There is also the threat piracy poses. A recent study by the EAC: A profile of current and future audiovisual consumers showed that, of the total sample population, 55% had downloaded or streamed films illegally. What was also interesting was that in households that had home cinemas systems and a VOD subscription the rate of piracy jumped to 69%. The survey cited many factors for this behaviour but the most important were cost (50%), risk (37%), ease of access (31%) and availability (30%).
Attempting to close down piracy by imposing regulation via the Internet Service Providers varies from country to country in terms of the level of enforcement. In the UK you will receive warning letters from Ofcom, in the USA and Germany threat of legal action is often immediate when the violation is detected. These controls are easily circumvented by using a Virtual Proxy Network (VPN) which is easily downloaded over the web. A more effective measure was to force Google’s search engine to start hiding known sites such as The Pirate Bay, while services like Popcorn Time have been halted through threat of legal action.
In discussions with a small sample set in the UK, regulations do seem to be curtailing the pirating behaviour. A common secondary response was services like Amazon, Netflix, SkyNOW. They are now stepping up as a more convenient way of accessing great content. This behaviour has only increased since these platforms have all started pumping out original shows an insight that was concurrent with this piece of research that shows users are switching to OTT services in favour of services like BitTorrent. Netflix execs have previously claimed that piracy rates decline in countries after it launches. Indeed, CEO Reed Hastings claimed, BitTorrent usage in Canada dropped by 50% following the streaming service’s launch in the country.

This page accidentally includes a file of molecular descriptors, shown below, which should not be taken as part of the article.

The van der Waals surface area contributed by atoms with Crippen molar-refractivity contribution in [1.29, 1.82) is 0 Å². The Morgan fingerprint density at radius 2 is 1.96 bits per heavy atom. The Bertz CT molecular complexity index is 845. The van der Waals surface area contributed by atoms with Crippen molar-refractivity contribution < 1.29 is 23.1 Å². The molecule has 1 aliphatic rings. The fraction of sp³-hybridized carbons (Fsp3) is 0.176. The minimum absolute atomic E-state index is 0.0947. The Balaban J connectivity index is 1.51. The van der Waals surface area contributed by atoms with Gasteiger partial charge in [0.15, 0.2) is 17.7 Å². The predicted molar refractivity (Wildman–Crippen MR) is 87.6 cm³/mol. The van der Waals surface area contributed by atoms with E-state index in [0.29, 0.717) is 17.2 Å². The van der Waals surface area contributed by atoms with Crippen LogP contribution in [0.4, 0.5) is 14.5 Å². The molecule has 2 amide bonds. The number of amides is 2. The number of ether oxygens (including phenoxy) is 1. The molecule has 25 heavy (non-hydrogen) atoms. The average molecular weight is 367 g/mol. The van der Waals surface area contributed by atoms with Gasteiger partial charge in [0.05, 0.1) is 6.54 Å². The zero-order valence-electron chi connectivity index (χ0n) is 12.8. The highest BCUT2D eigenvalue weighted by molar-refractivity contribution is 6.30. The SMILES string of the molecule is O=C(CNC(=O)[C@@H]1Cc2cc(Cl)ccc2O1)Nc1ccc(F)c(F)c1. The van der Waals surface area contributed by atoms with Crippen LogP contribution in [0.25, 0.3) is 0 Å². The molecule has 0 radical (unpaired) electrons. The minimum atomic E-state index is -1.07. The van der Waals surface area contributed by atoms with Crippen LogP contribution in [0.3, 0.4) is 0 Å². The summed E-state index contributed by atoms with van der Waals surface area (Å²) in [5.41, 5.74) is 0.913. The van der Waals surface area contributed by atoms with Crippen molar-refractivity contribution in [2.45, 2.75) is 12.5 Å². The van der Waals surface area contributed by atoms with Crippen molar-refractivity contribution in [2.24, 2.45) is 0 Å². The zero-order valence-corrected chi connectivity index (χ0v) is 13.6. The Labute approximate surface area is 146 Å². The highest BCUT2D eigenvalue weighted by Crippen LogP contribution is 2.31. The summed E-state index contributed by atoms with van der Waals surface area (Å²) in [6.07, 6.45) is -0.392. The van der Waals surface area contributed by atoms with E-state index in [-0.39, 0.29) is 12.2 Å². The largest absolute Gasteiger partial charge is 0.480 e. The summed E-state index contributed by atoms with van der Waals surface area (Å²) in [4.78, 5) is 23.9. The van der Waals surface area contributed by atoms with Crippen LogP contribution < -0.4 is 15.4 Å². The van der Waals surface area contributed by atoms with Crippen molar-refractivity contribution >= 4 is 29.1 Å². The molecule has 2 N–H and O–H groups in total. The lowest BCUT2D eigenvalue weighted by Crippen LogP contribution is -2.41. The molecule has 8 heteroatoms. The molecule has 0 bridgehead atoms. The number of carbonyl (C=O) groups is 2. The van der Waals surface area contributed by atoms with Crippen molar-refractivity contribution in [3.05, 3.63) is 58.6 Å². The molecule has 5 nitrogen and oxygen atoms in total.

We looked at the status quo and how providing good options for access to content at all window stages may help minimize the effects of piracy- you can find the article here.
Thank you for reading!
Here are two other excerpts from the book you can explore through our editorial partners, Celluloid Junkie and Canada Media Fund:
Gruvi: Movie Marketing in the Connected World — Celluloid Junkie